Other struggles derive from internal battles. Speaking of the two sides of Noah, who was righteous in his generation but whose drunken conduct dishonored his family, Kurtz observes: “It would be a boring world if we only had the capacity to do good. Instead, we must constantly challenge ourselves, channel our emotions, our drives, and our passions, recognizing that each time we make a decision, we must do it for good and not for ill.” Kurtz merges his life’s struggles with the importance of living generously and making positive choices for the betterment of humanity. Living according to halakhah is exceedingly important to Kurtz, yet it is clear that he regards Jewish rituals as a means to bring us closer to God. Even prayer – the ultimate human testimony to “God’s presence in this world” – is trumped by man’s acts, deeds and behavior.
For Kurtz, spirituality is manifested and achieved through human deeds – both large and small – that make a difference in the lives of others. He stresses the importance of guarding against indifference to the physical, spiritual and emotional needs of others, and of becoming partners with God by using our talents to do good. Kurtz illustrates this theme with one of the simplest commandments. In Deuteronomy 22:6-7, we are told to let a mother bird go before taking her young. The simplicity of the command does not detract from its importance. Yet, not all commandments are easy to fulfill. Kurtz’s sermons challenge his audience to be more proactive in our deeds and more reflective prior to taking action.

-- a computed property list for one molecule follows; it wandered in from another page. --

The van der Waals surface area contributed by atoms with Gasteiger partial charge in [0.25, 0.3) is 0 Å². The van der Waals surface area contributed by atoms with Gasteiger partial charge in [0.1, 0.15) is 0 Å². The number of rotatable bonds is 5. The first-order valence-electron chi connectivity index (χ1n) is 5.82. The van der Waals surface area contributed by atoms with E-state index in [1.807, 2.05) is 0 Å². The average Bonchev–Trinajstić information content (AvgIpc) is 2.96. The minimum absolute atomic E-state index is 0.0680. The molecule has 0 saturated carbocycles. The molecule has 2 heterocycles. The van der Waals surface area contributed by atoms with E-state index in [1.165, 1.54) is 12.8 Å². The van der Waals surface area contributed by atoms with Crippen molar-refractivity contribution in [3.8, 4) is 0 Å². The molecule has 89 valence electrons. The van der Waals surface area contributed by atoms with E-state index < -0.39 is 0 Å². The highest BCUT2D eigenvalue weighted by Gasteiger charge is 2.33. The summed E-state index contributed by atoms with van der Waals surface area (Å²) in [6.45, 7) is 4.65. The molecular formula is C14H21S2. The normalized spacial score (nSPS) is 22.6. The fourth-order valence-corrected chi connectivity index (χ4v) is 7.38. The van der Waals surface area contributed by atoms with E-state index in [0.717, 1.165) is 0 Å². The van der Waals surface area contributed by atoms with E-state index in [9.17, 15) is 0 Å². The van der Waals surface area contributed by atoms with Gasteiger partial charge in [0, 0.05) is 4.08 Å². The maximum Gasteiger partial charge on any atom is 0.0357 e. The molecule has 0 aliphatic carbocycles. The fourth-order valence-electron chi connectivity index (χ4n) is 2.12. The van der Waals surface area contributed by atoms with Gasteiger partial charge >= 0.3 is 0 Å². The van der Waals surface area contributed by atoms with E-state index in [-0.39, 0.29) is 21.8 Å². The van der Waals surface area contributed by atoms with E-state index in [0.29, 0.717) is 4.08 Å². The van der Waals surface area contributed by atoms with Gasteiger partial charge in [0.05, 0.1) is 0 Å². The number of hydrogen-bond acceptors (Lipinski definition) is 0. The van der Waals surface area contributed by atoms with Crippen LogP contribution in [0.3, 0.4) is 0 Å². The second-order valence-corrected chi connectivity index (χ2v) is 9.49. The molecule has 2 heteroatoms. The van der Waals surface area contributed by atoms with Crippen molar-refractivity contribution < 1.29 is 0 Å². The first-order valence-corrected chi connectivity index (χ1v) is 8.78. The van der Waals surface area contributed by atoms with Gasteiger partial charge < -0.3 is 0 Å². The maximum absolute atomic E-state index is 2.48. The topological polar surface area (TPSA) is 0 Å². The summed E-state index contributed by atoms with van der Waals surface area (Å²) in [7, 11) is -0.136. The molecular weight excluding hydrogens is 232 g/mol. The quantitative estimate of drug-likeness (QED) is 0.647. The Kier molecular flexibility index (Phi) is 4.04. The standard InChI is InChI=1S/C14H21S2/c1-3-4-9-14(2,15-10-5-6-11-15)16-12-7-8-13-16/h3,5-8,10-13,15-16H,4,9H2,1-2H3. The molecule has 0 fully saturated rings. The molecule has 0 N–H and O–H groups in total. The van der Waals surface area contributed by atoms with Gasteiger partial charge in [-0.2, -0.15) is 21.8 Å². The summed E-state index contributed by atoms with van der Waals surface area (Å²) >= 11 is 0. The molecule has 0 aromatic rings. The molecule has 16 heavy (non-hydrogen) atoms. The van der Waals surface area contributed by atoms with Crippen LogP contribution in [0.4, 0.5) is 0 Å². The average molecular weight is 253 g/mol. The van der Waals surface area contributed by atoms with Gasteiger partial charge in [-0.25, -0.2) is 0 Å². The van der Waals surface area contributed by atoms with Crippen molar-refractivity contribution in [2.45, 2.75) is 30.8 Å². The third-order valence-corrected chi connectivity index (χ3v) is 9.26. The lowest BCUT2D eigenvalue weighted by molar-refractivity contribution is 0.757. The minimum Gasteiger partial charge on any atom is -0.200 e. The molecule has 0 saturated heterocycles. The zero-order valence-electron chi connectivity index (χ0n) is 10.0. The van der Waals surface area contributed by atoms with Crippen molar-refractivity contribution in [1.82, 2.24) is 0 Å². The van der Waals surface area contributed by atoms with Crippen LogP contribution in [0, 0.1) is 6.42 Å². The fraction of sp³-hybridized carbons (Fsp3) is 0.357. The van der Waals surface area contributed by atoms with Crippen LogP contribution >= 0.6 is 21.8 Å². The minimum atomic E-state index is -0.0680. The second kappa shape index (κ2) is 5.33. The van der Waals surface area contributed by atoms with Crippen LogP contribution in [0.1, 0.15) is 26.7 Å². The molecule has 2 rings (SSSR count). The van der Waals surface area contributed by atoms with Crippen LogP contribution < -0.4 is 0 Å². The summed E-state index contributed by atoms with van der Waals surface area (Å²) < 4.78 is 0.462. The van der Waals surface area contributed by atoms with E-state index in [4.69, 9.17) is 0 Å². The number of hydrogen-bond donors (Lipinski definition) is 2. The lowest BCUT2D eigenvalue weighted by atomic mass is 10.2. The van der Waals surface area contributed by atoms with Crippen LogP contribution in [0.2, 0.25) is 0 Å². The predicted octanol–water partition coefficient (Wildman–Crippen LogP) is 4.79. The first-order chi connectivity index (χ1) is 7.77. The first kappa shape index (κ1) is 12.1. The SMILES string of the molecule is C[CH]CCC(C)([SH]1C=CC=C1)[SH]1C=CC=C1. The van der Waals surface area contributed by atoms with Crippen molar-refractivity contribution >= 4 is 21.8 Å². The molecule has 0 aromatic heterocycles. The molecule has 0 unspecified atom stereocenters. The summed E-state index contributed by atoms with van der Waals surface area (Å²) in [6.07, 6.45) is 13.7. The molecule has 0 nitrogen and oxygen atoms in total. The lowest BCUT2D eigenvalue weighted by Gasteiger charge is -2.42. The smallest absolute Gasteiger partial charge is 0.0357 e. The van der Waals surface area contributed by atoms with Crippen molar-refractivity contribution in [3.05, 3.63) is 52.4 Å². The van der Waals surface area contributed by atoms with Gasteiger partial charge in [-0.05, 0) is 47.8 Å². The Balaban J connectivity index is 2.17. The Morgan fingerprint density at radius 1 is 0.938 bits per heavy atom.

Kurtz’s third theme is Jewish unity. In a sermon written for Parashat Bemidbar, he says: “We feel responsible for another Jew wherever he or she may reside. When we unite together in spirit, we are a holy people.” This theme is also evident in how Kurtz conveys his message. He shows a desire to learn from any Jewish source, regardless of its author’s affiliation. The Jewish scholars he quotes reflect the religious spectrum, from very traditional Orthodox to Reform thinkers.
Of course, the very concept of Jewish unity always has been illusive. We often are not able to engage with those with whom we differ. Although Kurtz does not address directly the issue of denominational strife, his overall wisdom does provide some compelling advice. First, in a sermon on Parashat Vayikra he emphasizes the importance of derekh eretz and civil discourse generally. Especially when we engage with those with whom we disagree, civility and respect are essential. Second, Encountering Torah serves as a reminder that all of our daily deeds have the potential for helping achieve Jewish unity.
Encountering Torah is one rabbi’s account of how our tradition furnished the parameters of a worthwhile and spiritual existence thousands of years ago, and continues to do so in modern times. Yasher koach to Rabbi Kurtz for his eloquent and probing reminder of why living Jewishly means living meaningfully.
Encountering Torah is available from North Suburban Synagogue Beth El (847.432.8900, ext 221 or nssbethel.org).